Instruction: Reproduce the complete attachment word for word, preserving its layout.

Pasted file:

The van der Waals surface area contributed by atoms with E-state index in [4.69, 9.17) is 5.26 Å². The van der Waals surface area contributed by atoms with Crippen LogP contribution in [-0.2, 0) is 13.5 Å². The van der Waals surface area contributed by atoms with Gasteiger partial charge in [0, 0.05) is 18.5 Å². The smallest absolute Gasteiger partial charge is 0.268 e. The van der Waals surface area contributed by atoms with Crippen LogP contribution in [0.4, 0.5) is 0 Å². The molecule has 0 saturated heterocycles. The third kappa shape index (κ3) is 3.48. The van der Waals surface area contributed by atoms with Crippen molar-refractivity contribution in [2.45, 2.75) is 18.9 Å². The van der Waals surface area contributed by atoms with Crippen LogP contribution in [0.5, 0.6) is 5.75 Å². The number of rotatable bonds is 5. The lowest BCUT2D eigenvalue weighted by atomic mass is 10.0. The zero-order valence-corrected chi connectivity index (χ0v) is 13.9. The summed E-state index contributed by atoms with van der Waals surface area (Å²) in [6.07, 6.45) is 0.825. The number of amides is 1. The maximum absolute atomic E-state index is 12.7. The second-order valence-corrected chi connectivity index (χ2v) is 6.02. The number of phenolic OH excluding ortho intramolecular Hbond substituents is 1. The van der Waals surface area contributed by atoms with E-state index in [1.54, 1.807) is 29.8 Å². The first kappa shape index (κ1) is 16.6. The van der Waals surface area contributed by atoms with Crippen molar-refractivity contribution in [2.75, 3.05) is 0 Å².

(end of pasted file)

The van der Waals surface area contributed by atoms with E-state index in [4.69, 9.17) is 5.26 Å². The van der Waals surface area contributed by atoms with Crippen LogP contribution in [-0.2, 0) is 13.5 Å². The van der Waals surface area contributed by atoms with Gasteiger partial charge in [0, 0.05) is 18.5 Å². The smallest absolute Gasteiger partial charge is 0.268 e. The van der Waals surface area contributed by atoms with Crippen LogP contribution in [0.4, 0.5) is 0 Å². The molecule has 0 saturated heterocycles. The third kappa shape index (κ3) is 3.48. The van der Waals surface area contributed by atoms with Crippen molar-refractivity contribution in [2.45, 2.75) is 18.9 Å². The van der Waals surface area contributed by atoms with Crippen LogP contribution in [0.5, 0.6) is 5.75 Å². The number of rotatable bonds is 5. The lowest BCUT2D eigenvalue weighted by atomic mass is 10.0. The zero-order valence-corrected chi connectivity index (χ0v) is 13.9. The summed E-state index contributed by atoms with van der Waals surface area (Å²) in [6.07, 6.45) is 0.825. The number of amides is 1. The maximum absolute atomic E-state index is 12.7. The second-order valence-corrected chi connectivity index (χ2v) is 6.02. The number of phenolic OH excluding ortho intramolecular Hbond substituents is 1. The van der Waals surface area contributed by atoms with E-state index in [1.54, 1.807) is 29.8 Å². The first kappa shape index (κ1) is 16.6. The van der Waals surface area contributed by atoms with Crippen molar-refractivity contribution in [2.75, 3.05) is 0 Å².